Garden tour and Scarlet Bee Balm

I’m happy to say the Wild Ones 2011 Kentucky Native Plant Tour went quite well. We had ominous weather reports the night before, but Sunday afternoon turned out to be a great time to be outdoors.  We had approximately 200 participants.

It’s quite gratifying to know so many people have an interest in native plants. It was also a great opportunity to let folks know about our local chapter of Wild Ones. This organization is a valuable resource for those wanting to know about using natives in their landscapes.

The showiest plant in my backyard this weekend was the Scarlet Bee Balm (Monarda didyma) which is now at peak bloom. This is a sentimental plant for me as I remember it from my grandmother’s garden. I love to crush and smell its aromatic leaves.  I also like to use it in bouquets.

Monarda didyma

Someone on the tour asked if butterflies used Bee Balm. I have recently seen Pipevine Swallowtails (Battus philenor) and Ruby-throated Hummingbirds (Archilochus colubris) on it. Here is a Black Swallowtail (Papilio polyxenes) visiting a Bee Balm blossom.

I enjoy sharing our backyard. If you were unable to attend the tour would like to see it, please let me know and we’ll arrange a time.

There were so many tour participants that I ran out of copies of the history of our garden and resource list. Click the previous link to download a pdf.

Plans are underway for another Kentucky Native Plant Garden Tour next year – showcasing three different gardens. If you have any ideas or feedback, I’d like very much to receive them. You can leave a comment on this blog, which will be visible to the public, or send me a private message.


Summer solstice flowers

As the summer solstice arrives, I’m seeing more flowers in the backyard. I’ve been unsure what would be blooming for the Wild Ones Kentucky native plant garden tour this weekend. It now appears there will be a nice variety. Here is the color in one corner of the garden.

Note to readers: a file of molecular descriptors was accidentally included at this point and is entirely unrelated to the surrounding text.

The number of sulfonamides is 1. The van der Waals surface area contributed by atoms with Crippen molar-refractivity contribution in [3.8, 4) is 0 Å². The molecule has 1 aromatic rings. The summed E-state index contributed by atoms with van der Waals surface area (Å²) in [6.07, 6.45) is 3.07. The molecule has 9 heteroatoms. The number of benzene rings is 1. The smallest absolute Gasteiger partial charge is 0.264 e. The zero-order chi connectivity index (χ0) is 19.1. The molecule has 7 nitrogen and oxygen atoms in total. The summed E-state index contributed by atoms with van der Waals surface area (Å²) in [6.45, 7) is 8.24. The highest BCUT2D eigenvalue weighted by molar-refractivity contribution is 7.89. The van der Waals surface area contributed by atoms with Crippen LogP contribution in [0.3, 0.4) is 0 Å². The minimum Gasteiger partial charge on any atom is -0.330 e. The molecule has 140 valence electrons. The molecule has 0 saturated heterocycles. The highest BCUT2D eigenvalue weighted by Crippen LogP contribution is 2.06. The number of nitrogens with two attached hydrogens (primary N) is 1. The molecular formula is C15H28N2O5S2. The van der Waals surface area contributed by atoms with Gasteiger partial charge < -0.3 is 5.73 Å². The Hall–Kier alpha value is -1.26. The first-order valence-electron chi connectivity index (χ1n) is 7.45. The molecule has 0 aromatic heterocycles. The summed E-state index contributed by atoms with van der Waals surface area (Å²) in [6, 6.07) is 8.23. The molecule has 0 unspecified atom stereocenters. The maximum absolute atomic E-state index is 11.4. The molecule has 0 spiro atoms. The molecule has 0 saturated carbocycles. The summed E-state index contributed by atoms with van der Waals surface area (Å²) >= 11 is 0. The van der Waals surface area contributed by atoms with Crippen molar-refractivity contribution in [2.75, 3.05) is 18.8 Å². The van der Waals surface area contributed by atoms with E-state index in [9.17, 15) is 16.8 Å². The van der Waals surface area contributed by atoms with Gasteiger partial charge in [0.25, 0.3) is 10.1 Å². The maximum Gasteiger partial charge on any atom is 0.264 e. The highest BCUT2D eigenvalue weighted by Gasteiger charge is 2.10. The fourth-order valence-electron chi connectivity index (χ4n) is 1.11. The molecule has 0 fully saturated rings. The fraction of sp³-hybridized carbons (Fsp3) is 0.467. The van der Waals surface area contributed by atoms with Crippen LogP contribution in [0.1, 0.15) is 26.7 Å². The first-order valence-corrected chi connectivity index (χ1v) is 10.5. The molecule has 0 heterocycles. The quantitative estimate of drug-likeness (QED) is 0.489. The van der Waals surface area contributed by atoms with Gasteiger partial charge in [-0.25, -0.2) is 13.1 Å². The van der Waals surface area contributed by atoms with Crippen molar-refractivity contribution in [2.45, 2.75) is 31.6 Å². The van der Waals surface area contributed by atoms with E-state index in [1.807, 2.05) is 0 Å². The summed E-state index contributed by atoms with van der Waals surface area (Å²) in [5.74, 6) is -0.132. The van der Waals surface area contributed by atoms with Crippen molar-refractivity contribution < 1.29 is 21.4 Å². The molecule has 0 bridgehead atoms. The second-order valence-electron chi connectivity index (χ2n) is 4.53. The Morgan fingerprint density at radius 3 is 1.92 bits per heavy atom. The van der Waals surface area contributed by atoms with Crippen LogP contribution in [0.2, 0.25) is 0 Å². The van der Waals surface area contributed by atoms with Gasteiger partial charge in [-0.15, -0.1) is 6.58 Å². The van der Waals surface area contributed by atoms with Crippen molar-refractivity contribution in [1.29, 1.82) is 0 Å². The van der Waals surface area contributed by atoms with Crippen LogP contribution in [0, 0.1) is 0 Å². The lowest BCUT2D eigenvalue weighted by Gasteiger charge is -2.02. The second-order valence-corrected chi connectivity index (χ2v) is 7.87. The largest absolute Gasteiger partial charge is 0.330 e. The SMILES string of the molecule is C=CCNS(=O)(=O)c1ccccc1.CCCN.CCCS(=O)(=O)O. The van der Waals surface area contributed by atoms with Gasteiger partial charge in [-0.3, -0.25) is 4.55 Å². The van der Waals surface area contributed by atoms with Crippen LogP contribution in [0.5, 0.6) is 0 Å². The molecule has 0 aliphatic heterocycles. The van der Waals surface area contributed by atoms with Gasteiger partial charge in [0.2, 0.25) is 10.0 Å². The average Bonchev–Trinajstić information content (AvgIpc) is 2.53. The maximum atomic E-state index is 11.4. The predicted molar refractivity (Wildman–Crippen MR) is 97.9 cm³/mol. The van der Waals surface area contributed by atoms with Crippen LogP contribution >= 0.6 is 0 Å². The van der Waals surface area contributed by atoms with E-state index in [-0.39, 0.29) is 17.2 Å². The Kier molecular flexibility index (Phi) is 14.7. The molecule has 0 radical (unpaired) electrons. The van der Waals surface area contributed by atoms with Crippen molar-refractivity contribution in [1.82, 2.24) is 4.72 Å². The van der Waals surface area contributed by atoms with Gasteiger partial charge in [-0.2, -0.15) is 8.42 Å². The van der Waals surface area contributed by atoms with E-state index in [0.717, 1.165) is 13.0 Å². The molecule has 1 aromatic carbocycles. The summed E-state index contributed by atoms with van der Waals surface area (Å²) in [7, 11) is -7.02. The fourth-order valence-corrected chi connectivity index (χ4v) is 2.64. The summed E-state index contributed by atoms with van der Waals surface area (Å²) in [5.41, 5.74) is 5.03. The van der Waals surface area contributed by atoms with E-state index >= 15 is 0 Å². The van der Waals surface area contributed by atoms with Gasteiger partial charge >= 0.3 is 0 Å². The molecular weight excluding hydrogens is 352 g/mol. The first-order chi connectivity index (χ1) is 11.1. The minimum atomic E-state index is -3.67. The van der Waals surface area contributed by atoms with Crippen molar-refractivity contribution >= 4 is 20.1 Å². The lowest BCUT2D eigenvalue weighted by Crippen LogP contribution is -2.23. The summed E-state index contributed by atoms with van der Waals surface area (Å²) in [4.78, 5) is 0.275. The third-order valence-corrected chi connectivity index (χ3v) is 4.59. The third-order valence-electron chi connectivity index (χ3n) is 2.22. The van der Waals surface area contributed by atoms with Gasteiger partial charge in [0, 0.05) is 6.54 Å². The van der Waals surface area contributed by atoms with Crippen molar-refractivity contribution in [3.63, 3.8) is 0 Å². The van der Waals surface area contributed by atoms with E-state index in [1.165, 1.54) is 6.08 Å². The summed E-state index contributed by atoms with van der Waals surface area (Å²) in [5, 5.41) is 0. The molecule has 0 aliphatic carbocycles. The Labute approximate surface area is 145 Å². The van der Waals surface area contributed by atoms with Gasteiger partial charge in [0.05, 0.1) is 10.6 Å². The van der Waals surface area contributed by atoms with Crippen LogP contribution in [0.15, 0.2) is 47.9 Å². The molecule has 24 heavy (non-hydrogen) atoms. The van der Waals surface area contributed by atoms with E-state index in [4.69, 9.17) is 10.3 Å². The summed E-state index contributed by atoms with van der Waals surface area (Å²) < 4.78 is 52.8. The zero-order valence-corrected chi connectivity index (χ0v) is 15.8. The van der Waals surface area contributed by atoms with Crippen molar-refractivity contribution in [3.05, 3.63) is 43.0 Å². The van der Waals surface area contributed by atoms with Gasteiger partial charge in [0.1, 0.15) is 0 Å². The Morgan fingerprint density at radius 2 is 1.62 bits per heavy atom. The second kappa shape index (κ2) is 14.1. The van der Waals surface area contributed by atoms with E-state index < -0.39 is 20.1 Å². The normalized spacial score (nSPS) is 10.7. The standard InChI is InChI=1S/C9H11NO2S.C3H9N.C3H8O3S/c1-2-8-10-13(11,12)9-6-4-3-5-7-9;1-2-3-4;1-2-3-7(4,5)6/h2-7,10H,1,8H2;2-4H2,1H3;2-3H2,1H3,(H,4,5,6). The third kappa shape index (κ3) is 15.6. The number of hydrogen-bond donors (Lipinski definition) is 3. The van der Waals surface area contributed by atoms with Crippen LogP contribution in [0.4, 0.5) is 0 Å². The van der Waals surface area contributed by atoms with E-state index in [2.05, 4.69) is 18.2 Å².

The Pale Purple Coneflowers (Echinacea pallida) and the white Wild Quinine (Parthenium integrifolium)  in the foreground have been blooming for three weeks and will not last much longer. The  purplish blooms behind the Quinine are Downy Skullcap (Scutellaria incana) which add nice contrast. In the background, the red Bee Balm (Monarda fistulosa) is at its peak and the Purple Coneflowers (Echinacea purpurea) are beginning to bloom.

Other plants now blooming include:

1. Garden Phlox (Phlox paniculata), 2. Wild Hydrangea (Hydrangea arborescens) 3. Purple Poppy Mallow (Callirhoe involucrata), 4. Royal Catchfly (Silene regia), 5. Purple Milkweed (Asclepias purpurascens), 6. Rattlesnake Master(Erynigium yuccifolium), 7. Button Bush (Cephalanthus occidentalis), 8. Culver’s Root (Veronicastrum virginicum), and 9. Ox-eye Sunflower (Heliopsis helianthoides).

I’m delighted to see the mid-summer blooms and the various insects they attract. And I’m looking forward to sharing the backyard as part of the garden tour. If you are in the area, I hope to see you!

Water feature

Two years ago we added a water feature to the backyard. It’s near our patio, where we spend considerable time in the summer. I never tire of the sight and sounds of the flowing water. our Kentucky backyard We often refer to it as the “pond.” It’s home to five goldfish. We don’t feed them but they seem to find plenty to eat and they have grown from about one to four inches long. We’re glad their diet includes mosquito eggs.

The pond is used by birds year around and it’s especially popular during hot summer days. Doves often come for a drink, while robins, cardinals, and grackles frequently come to bathe.

It’s fun to watch them from the kitchen window as they use their wings to do a lot of splashing. This robin (Turdus migratorius) certainly seemed to enjoy its bath.

American robin (Turdus migratorius)

We see occasional dragon flies and damsel flies, and other insects visit now and then. The pond adds another dimension to the backyard and I like sharing it with our various critters.

Azure butterflies

I’m enjoying fast-flying, tiny blue butterflies in the backyard. I think they are Summer Azures (Celastrina neglecta). They could easily be the “sky-flakes” Robert Frost refers to in his poem, “Blue Butterfly Day.” I was glad to have the camera with me when one lit nearby. It was an extra special treat to see the blue markings of the upper wings.

(Celastrina neglecta)) with wings open

It’s much more common for the Azures to perch with their wings closed, which shows a very different color and wing pattern.

(Celastrina neglecta) with wings closed

I often see the Azures around the Virginia Sweetspire (Itea virginica), one of our native shrubs. This is the “Little Henry” variety which stays small.

(Itea virginica) in bloomThis hardy shrub will grow in sun or shade. I recently learned that it is a host plant for the Azures. Knowing that it provides food for both caterpillars and adults leaves me appreciating it even more.